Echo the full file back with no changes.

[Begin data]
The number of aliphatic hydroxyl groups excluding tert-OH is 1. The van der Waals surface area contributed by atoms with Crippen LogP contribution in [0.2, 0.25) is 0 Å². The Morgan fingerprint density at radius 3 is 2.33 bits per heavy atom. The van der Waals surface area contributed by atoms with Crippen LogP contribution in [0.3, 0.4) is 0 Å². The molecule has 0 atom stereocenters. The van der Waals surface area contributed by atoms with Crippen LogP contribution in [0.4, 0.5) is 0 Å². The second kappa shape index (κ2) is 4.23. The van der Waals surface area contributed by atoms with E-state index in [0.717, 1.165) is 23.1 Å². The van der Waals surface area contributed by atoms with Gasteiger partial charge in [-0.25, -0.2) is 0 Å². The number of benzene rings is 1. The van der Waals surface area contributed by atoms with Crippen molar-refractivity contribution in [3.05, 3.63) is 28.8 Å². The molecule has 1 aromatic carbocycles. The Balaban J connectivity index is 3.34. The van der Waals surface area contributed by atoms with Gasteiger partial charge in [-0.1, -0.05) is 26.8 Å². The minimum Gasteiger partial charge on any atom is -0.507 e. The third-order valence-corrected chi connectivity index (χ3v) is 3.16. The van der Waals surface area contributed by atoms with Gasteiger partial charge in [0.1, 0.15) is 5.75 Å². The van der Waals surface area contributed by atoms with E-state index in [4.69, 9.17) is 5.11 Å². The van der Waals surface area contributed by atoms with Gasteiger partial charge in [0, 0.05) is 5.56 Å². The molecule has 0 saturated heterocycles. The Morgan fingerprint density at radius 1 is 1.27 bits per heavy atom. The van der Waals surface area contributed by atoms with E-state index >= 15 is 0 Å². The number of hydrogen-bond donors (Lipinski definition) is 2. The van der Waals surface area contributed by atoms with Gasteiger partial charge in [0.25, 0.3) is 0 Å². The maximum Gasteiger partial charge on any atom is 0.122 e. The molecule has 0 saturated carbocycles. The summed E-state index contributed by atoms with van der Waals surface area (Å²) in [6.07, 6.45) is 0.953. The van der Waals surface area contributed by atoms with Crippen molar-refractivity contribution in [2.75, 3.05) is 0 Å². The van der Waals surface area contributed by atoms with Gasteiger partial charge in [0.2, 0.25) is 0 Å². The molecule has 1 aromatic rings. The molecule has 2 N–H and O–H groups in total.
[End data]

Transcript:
The number of aliphatic hydroxyl groups excluding tert-OH is 1. The van der Waals surface area contributed by atoms with Crippen LogP contribution in [0.2, 0.25) is 0 Å². The Morgan fingerprint density at radius 3 is 2.33 bits per heavy atom. The van der Waals surface area contributed by atoms with Crippen LogP contribution in [0.3, 0.4) is 0 Å². The molecule has 0 atom stereocenters. The van der Waals surface area contributed by atoms with Crippen LogP contribution in [0.4, 0.5) is 0 Å². The second kappa shape index (κ2) is 4.23. The van der Waals surface area contributed by atoms with E-state index in [0.717, 1.165) is 23.1 Å². The van der Waals surface area contributed by atoms with Gasteiger partial charge in [-0.25, -0.2) is 0 Å². The number of benzene rings is 1. The van der Waals surface area contributed by atoms with Crippen molar-refractivity contribution in [3.05, 3.63) is 28.8 Å². The molecule has 1 aromatic carbocycles. The Balaban J connectivity index is 3.34. The van der Waals surface area contributed by atoms with Gasteiger partial charge in [-0.1, -0.05) is 26.8 Å². The minimum Gasteiger partial charge on any atom is -0.507 e. The third-order valence-corrected chi connectivity index (χ3v) is 3.16. The van der Waals surface area contributed by atoms with Gasteiger partial charge in [0.1, 0.15) is 5.75 Å². The van der Waals surface area contributed by atoms with E-state index in [4.69, 9.17) is 5.11 Å². The van der Waals surface area contributed by atoms with Gasteiger partial charge in [0, 0.05) is 5.56 Å². The molecule has 0 saturated heterocycles. The Morgan fingerprint density at radius 1 is 1.27 bits per heavy atom. The van der Waals surface area contributed by atoms with E-state index >= 15 is 0 Å². The number of hydrogen-bond donors (Lipinski definition) is 2. The van der Waals surface area contributed by atoms with Gasteiger partial charge in [0.25, 0.3) is 0 Å². The maximum Gasteiger partial charge on any atom is 0.122 e. The molecule has 0 saturated carbocycles. The summed E-state index contributed by atoms with van der Waals surface area (Å²) in [6.07, 6.45) is 0.953. The van der Waals surface area contributed by atoms with Crippen molar-refractivity contribution in [2.75, 3.05) is 0 Å². The van der Waals surface area contributed by atoms with Gasteiger partial charge in [0.2, 0.25) is 0 Å². The molecule has 1 aromatic rings. The molecule has 2 N–H and O–H groups in total.